This holistic philosophy of entrepreneurship is fundamental to the human spirit! It’s not just a business discipline, but a different way of seeing, thinking and acting. It’s that spark that enabled humanity to harness fire, steam, sunlight and the atom as well as create social systems to enhance human welfare, dignity and prosperity. To create something new by spotting opportunities for a better future – to innovate and improve.

Best Practices

Best practices in determining what students should learn as a result of any educational program, start with the Kirkpatrick framework which specifies three categories of student learning:

  • Knowledge (the Head) – this generally consists of facts, theories, methods, tools and other information that can be readily acquired and transferred between individuals.  Knowledge must in general be falsifiable through scientific methods and reasoning, as opposed to unsubstantiated claims.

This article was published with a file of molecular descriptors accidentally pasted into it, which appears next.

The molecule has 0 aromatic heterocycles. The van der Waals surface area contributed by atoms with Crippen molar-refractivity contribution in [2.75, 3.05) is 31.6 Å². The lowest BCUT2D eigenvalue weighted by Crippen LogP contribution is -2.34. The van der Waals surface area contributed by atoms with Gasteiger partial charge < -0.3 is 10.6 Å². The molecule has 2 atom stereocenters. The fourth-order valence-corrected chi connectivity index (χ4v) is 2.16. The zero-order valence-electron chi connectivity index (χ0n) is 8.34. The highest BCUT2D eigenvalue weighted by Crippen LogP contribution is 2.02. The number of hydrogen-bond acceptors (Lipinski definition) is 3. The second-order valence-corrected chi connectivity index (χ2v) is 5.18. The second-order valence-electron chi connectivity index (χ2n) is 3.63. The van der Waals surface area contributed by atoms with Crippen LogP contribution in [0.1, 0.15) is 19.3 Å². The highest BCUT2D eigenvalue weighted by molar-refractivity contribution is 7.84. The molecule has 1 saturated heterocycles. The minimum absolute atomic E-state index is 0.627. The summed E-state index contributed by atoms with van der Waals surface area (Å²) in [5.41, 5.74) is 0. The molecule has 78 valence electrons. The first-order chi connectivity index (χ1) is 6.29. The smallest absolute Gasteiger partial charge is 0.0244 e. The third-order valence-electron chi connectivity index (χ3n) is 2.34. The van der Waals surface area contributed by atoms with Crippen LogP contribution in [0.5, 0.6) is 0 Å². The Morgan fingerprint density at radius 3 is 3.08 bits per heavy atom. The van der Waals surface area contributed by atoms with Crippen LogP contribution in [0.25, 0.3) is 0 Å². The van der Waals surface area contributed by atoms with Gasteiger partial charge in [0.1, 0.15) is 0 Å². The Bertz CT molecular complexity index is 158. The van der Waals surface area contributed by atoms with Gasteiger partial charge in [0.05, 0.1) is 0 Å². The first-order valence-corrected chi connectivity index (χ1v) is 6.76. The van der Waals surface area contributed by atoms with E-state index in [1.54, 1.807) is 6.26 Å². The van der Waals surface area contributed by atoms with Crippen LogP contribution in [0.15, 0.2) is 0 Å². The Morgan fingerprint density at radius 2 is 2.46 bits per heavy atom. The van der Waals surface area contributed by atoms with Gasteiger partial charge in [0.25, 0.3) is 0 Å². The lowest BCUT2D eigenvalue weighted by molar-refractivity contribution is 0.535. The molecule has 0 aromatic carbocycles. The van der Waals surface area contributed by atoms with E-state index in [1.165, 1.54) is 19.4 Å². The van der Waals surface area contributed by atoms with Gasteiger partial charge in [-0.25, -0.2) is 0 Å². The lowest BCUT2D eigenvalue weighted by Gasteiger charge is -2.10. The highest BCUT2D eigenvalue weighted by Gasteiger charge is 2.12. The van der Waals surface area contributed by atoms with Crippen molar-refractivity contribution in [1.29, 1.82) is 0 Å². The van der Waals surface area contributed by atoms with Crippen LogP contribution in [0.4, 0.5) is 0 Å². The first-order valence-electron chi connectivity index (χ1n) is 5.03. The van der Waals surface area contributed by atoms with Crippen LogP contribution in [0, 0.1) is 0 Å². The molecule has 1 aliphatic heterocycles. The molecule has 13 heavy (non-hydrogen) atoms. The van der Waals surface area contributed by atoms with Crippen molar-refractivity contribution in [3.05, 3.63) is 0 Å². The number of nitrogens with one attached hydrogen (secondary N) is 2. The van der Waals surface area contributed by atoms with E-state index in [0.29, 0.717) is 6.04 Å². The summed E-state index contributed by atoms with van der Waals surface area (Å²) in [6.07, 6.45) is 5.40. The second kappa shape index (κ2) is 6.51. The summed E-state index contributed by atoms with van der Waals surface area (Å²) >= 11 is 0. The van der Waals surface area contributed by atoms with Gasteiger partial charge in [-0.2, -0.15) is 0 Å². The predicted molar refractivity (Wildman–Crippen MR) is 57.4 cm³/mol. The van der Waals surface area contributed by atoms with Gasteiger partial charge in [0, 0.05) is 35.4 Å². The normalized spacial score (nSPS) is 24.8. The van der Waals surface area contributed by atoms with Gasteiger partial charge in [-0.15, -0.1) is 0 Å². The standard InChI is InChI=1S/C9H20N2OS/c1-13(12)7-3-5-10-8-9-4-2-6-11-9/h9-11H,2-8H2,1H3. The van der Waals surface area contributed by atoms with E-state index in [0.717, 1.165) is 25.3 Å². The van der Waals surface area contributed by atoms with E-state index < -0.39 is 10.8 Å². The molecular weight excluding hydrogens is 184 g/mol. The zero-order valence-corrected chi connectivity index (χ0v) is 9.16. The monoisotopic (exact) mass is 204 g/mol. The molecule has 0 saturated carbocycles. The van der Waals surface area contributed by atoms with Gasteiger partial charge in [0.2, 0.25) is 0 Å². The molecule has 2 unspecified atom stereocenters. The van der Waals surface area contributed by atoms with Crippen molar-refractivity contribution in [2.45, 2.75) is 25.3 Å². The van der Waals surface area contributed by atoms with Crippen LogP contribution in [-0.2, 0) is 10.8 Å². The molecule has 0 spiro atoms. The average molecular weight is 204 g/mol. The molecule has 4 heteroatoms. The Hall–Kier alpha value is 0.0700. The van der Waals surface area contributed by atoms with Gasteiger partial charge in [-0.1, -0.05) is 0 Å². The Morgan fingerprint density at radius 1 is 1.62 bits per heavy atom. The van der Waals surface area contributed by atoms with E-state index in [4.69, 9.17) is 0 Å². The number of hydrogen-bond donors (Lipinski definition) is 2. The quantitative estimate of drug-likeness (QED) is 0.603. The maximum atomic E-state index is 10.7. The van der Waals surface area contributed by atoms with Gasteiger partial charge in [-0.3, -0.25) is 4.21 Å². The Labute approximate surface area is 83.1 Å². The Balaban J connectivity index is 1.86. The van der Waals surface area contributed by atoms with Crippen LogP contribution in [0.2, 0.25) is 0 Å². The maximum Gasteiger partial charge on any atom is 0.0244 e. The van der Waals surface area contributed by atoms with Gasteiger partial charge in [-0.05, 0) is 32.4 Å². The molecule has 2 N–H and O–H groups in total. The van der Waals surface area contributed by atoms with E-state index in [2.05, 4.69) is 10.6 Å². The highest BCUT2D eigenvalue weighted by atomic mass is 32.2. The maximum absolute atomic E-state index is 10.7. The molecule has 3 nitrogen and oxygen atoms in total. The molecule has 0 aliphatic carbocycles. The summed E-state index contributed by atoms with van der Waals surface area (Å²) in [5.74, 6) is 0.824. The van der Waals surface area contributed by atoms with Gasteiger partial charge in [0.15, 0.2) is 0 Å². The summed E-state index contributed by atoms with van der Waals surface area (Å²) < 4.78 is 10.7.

• Skills or Competencies (the Hand) – these consist of abilities and proficiencies that are acquired primarily through specialized training or experience.
  • Attitudes (the Heart) – these are the beliefs, principles and values that drive a person’s thoughts, feelings and actions. Key entrepreneurial mindsets include proactivity, experimentation, internal locus of control, grit, resiliency and self-efficacy.
Professor presenting slideshow
Logo of the Toronto Met Entrepreneur Institute which shows the CN tower beside the Ryerson Student learnign center

Toronto Met Entrepreneur Institute

The Toronto Met Entrepreneur Institute (TMUEI) is a university-wide program, initiated by the Office of the Provost, to motivate students and alumni to actively discover new for-profit and non-profit innovations and act on them to start up new businesses, non-profit organizations or community programs.